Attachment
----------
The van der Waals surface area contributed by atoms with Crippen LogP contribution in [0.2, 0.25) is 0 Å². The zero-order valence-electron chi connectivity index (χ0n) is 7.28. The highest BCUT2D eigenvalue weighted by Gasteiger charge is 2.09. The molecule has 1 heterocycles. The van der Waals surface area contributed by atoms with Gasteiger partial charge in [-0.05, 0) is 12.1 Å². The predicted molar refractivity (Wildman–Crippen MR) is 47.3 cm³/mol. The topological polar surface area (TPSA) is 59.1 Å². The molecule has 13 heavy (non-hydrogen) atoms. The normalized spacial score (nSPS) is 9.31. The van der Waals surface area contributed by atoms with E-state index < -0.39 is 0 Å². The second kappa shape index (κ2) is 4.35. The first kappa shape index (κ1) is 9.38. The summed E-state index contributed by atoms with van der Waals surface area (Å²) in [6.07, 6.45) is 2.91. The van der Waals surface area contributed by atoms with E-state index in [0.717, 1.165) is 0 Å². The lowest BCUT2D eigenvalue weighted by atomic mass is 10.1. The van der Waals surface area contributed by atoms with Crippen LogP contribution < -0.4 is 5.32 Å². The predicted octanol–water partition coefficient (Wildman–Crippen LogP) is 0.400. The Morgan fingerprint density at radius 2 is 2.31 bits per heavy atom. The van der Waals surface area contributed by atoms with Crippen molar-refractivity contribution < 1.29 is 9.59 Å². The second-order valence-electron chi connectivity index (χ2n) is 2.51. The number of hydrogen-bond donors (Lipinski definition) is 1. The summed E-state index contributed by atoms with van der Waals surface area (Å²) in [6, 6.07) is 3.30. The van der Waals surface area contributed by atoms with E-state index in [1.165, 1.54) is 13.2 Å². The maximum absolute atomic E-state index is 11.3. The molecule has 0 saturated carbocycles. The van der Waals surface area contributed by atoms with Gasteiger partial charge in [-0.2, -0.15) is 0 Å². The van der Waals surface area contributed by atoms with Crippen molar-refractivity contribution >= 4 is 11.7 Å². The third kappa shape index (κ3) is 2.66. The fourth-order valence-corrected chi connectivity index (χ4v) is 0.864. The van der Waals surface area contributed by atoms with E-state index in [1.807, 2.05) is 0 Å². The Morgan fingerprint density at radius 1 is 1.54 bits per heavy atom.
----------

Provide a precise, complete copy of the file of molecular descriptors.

The van der Waals surface area contributed by atoms with Crippen LogP contribution in [0.2, 0.25) is 0 Å². The zero-order valence-electron chi connectivity index (χ0n) is 7.28. The highest BCUT2D eigenvalue weighted by Gasteiger charge is 2.09. The molecule has 1 heterocycles. The van der Waals surface area contributed by atoms with Gasteiger partial charge in [-0.05, 0) is 12.1 Å². The predicted molar refractivity (Wildman–Crippen MR) is 47.3 cm³/mol. The topological polar surface area (TPSA) is 59.1 Å². The molecule has 13 heavy (non-hydrogen) atoms. The normalized spacial score (nSPS) is 9.31. The van der Waals surface area contributed by atoms with E-state index < -0.39 is 0 Å². The second kappa shape index (κ2) is 4.35. The first kappa shape index (κ1) is 9.38. The summed E-state index contributed by atoms with van der Waals surface area (Å²) in [6.07, 6.45) is 2.91. The van der Waals surface area contributed by atoms with E-state index in [0.717, 1.165) is 0 Å². The lowest BCUT2D eigenvalue weighted by atomic mass is 10.1. The van der Waals surface area contributed by atoms with Crippen LogP contribution < -0.4 is 5.32 Å². The predicted octanol–water partition coefficient (Wildman–Crippen LogP) is 0.400. The Morgan fingerprint density at radius 2 is 2.31 bits per heavy atom. The van der Waals surface area contributed by atoms with Crippen molar-refractivity contribution < 1.29 is 9.59 Å². The second-order valence-electron chi connectivity index (χ2n) is 2.51. The number of hydrogen-bond donors (Lipinski definition) is 1. The summed E-state index contributed by atoms with van der Waals surface area (Å²) in [6, 6.07) is 3.30. The van der Waals surface area contributed by atoms with E-state index in [1.165, 1.54) is 13.2 Å². The maximum absolute atomic E-state index is 11.3. The molecule has 0 saturated carbocycles. The van der Waals surface area contributed by atoms with Gasteiger partial charge in [-0.2, -0.15) is 0 Å². The van der Waals surface area contributed by atoms with Crippen molar-refractivity contribution >= 4 is 11.7 Å². The third kappa shape index (κ3) is 2.66. The fourth-order valence-corrected chi connectivity index (χ4v) is 0.864. The van der Waals surface area contributed by atoms with E-state index in [1.807, 2.05) is 0 Å². The Morgan fingerprint density at radius 1 is 1.54 bits per heavy atom.